As soon as his mother was in bed, the cobbler prepared for his watch. First he got together all the candles in the house, and stuck them here and there about the kitchen, and sat down to watch till they should burn blue. After waiting some time, during which the candles only guttered with the draughts, the cobbler decided to go to rest for a while. “It is too early yet,” he thought; “I shall see nothing till midnight.”
Very soon, however, he fell asleep; but towards morning he awoke, and in the dim light perceived a figure in white at his bedside. It was a blacksmith who lived near, and he had run in in his night-shirt without so much as slippers on his feet.
“The ghost at last!” thought the cobbler, and, remembering his mother’s advice, he turned over and shut his eyes.
“Neighbour! neighbour!” cried the blacksmith, “your house is on fire!”
“An old bird is not to be caught with chaff,” chuckled the cobbler to himself; and he pulled the bed-clothes over his head.
“Neighbour!” roared the blacksmith, snatching at the quilt to drag it off, “are you mad? The house is burning over your head. Get up for your life!”
“I have the courage of a general, and more,” thought the cobbler; and holding tightly on to the clothes he pretended to snore.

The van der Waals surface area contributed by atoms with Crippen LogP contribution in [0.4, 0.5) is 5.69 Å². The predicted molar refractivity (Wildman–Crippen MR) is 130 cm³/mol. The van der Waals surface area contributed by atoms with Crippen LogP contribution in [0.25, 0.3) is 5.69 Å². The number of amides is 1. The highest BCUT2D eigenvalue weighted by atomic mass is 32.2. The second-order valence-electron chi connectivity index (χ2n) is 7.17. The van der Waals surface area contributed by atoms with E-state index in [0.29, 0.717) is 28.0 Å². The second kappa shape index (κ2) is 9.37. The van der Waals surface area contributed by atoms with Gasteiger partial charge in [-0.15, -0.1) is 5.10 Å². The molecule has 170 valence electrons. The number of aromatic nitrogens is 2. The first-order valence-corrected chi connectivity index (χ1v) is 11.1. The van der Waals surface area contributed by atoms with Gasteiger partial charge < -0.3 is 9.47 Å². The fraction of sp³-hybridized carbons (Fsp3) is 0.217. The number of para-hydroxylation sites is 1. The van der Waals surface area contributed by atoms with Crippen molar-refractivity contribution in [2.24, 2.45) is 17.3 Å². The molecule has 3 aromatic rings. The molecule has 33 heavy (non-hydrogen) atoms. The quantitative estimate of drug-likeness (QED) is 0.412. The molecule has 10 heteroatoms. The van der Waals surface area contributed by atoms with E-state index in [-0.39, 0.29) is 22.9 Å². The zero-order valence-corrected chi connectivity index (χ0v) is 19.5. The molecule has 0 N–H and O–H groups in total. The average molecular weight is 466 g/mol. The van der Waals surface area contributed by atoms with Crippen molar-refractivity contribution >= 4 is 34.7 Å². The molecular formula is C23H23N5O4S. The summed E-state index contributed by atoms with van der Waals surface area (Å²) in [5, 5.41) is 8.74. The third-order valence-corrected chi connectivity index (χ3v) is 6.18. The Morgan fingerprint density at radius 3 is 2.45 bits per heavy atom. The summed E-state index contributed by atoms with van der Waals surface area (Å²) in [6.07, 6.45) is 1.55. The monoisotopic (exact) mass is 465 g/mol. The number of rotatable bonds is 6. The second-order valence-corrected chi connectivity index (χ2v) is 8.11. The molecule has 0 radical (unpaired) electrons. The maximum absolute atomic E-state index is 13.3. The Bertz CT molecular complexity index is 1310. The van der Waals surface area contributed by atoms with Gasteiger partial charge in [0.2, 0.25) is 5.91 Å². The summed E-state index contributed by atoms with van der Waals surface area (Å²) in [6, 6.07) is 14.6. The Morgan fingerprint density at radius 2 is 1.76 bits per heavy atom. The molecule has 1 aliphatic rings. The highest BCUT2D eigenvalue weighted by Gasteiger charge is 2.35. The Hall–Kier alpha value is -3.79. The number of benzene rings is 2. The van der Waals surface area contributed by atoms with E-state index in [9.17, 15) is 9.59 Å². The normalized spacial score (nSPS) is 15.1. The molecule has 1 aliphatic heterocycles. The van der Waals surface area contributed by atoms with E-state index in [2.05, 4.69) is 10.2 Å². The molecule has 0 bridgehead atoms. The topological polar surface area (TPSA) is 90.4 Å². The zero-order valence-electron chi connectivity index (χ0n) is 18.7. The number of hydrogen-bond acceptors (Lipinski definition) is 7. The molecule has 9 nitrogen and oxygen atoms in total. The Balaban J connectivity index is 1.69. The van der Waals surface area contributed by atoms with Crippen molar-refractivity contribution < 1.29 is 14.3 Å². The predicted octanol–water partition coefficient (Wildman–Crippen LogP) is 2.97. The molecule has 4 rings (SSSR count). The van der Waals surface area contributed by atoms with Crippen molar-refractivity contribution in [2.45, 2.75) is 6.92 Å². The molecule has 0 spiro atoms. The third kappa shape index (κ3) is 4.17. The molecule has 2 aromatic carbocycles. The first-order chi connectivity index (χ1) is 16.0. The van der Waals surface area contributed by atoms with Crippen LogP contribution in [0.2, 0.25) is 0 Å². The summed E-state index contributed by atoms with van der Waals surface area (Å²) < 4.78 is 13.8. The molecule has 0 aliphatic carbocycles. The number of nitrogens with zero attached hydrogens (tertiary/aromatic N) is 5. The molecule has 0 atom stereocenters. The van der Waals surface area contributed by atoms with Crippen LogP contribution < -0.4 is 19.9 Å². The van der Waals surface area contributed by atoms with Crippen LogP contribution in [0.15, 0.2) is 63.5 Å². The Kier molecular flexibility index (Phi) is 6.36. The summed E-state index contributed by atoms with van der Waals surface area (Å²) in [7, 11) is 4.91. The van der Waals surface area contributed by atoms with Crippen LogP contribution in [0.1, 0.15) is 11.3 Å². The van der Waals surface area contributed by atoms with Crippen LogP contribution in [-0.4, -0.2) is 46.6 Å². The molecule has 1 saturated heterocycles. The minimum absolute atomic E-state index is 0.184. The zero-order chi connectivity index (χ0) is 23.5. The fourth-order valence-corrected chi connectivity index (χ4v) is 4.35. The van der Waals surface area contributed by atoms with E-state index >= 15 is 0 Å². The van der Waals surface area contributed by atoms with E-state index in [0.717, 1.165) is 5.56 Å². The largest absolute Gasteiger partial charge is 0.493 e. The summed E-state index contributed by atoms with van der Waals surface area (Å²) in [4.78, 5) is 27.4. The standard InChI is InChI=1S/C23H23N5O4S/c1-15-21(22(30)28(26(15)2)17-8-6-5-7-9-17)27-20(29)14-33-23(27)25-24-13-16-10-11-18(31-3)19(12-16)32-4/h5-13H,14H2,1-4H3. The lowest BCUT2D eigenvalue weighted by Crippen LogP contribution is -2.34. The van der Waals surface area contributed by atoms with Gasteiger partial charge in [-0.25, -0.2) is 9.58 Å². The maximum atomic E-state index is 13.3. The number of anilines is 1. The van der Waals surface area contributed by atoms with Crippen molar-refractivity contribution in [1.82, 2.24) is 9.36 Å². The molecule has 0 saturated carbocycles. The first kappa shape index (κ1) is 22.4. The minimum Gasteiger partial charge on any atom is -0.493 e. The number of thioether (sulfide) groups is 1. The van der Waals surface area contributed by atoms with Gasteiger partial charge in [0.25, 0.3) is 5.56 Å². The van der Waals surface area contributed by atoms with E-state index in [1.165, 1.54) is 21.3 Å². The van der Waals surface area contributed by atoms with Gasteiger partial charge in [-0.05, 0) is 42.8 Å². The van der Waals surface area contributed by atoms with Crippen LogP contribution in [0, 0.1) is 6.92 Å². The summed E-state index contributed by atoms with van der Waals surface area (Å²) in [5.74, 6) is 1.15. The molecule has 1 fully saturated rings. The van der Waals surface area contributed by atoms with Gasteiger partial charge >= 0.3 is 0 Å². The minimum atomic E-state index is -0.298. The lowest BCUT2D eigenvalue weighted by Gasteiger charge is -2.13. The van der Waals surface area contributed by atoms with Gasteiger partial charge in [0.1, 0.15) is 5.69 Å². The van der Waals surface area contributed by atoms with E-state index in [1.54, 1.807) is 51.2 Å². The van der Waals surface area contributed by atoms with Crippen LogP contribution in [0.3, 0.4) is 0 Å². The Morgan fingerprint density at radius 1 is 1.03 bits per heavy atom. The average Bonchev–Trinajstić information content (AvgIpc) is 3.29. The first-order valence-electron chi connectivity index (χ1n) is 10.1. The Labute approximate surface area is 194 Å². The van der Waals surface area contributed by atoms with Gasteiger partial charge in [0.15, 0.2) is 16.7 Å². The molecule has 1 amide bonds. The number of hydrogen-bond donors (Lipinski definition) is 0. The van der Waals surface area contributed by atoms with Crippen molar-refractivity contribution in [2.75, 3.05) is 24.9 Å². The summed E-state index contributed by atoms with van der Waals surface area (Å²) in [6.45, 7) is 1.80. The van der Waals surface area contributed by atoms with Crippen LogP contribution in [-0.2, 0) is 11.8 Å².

“If you will burn, bum!” cried the blacksmith angrily, “but I mean to save my bones”—with which he ran off.
And burnt the cobbler undoubtedly would have been, had not his mother’s cries at last convinced him that the candles had set fire to his house, which was wrapped in flames. With some difficulty he escaped with his life, but of all he possessed nothing remained to him but his tools and a few articles of furniture that the widow had saved.
As he was now again reduced to poverty, he was obliged to work as diligently as in former years, and passed the rest of his days in the same peace and prosperity which he had before enjoyed.
In the Highlands of Scotland there once lived a Laird of Brockburn, who would not believe in fairies. Although his sixth cousin on the mother’s side, as he returned one night from a wedding, had seen the Men of Peace hunting on the sides of Ben Muich Dhui, dressed in green, and with silver-mounted bridles to their horses which jingled as they rode; and though Rory the fiddler having gone to play at a christening did never come home, but crossing a hill near Brockburn in a mist was seduced into a Shian or fairy turret, where, as all decent bodies well believe, he is playing still—in spite, I say, of the wise saws and experience of all his neighbours, Brockburn remained obstinately incredulous.
[Footnote 1: Shian, a Gaelic name for fairy towers, which by day are not to be told from mountain crags.]
Not that he bore any ill-will to the Good People, or spoke uncivilly of them; indeed he always disavowed any feeling of disrespect towards them if they existed, saying that he was a man of peace himself, and anxious to live peaceably with whatever neighbours he had, but that till he had seen one of the Daoine Shi he could not believe in them.